If you love potted hydranges as a house plant or as a mounded shrub in shady reaches of the garden, consider the newly developed mophead hydrangeas that are collectively part of the Halo Hydrangea™ series. They grow to a mature height no more than 3 feet tall and 3 feet wide. Plant them outdoors in USDA Plant Hardiness Zones 5b through 9a.
Halo Hydrangea™ plants are derived from mophead or French hydrangeas (Hydrangea macrophylla), which are deciduous shrubs native to Japan.
The controlled plant breeding by Hiroshi Ebihara at a commercial nursery in Tochigi-Prefecture, Japan led to the development of the plants known as "Halo Hydrangeas™" according to the U.S. Patent and Trademark Office. The breeder directed numerous genetic crosses of cultivars of mophead hydrangeas from the mid 1980s to the mid 1990s. The plants were grown from seed after pollen from one hydrangea was deliberately placed on the female blossoms of another plant, yielding the viable seeds.
The Halo Hydrangea Series
Seven different hybrid mophead hydrangeas selected by Hiroshi Ebihara were registered, trademarked and marketed jointly with the American commercial plant produces Hines Horticulture. While each variety in the series has a legitimate cultivar name, it is more commonly known and sold using its trademark name:
Hydrangea macrophylla 'Frau Kinue' (Angel Robe™ hydrangea)
Hydrangea macrophylla 'Frau Mariko' (Angel Wings™ hydrangea)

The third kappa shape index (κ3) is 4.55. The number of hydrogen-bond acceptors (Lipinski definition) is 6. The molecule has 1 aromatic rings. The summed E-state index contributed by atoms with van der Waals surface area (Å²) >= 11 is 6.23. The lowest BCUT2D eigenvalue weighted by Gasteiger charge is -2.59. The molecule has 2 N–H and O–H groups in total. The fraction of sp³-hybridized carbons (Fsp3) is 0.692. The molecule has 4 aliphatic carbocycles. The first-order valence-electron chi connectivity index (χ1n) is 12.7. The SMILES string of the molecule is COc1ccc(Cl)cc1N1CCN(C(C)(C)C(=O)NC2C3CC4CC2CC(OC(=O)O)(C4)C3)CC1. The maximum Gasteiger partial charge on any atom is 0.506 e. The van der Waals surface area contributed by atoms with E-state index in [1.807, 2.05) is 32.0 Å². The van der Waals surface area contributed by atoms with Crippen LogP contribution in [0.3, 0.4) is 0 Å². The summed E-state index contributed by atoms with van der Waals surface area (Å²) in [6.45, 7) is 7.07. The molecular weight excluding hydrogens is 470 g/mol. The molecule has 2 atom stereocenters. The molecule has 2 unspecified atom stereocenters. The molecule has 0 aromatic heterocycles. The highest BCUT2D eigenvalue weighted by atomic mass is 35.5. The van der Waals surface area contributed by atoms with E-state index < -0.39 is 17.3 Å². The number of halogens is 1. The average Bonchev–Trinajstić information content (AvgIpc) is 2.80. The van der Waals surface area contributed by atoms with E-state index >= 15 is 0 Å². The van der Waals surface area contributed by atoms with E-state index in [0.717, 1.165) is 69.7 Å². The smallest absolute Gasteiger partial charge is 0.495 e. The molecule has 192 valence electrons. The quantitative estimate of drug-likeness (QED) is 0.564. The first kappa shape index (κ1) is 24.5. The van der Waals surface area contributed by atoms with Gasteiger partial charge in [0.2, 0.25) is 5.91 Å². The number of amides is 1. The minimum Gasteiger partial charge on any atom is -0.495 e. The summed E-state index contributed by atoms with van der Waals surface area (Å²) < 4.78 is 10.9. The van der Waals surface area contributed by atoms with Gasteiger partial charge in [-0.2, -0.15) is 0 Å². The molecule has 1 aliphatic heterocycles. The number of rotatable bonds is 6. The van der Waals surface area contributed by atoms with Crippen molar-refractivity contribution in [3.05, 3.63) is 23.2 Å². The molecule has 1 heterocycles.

Hydrangea macrophylla 'Frau Nobuko' (Angel Smile™ hydrangea)
Hydrangea macrophylla 'Frau Reiko' (Angel Lace™ hydrangea)
Hydrangea macrophylla 'Frau Sachiko' (Angel Eyes™ hydrangea)
Hydrangea macrophylla 'Frau Taiko' (Angel Song™ hydrangea)
Hydrangea macrophylla 'Yoshimi' (Angel Star™ hydrangea)
Halo Hydrangeas bear large, snowball-like flower clusters with sepals colored white, blue, lavender, grape, maroon or pink. What sets this series of hydrangeas apart from other mophead hydrandea varieties is the picotee pattern and bi-colored combinations. "Picotee" refers flowers that look like bullseyes--a dark colored center with an edge of contrast lighter color. These deciduous shrubs bloom from spring to fall.
Grow these mophead hydrangeas in a moist, organic-rich soil that drains well after irrigation or rain. Plant them in partial shade where they will receive very bright but indirect light with only limited exposure to sun--no more than 4 hours across the day. Soil pH affects flower color intensity. Acidic soils tend to create blue flower colors, while neutral to lightly alkaline soils accentuate pink pigments. The amount of lavender, purple, red, or maroon tones also varies by soil pH according to each Halo Hydrangea™ variety grown. Highly alkaline soils can cause the dark green leaves to develop yellow tones, the result of nutrient deficiencies.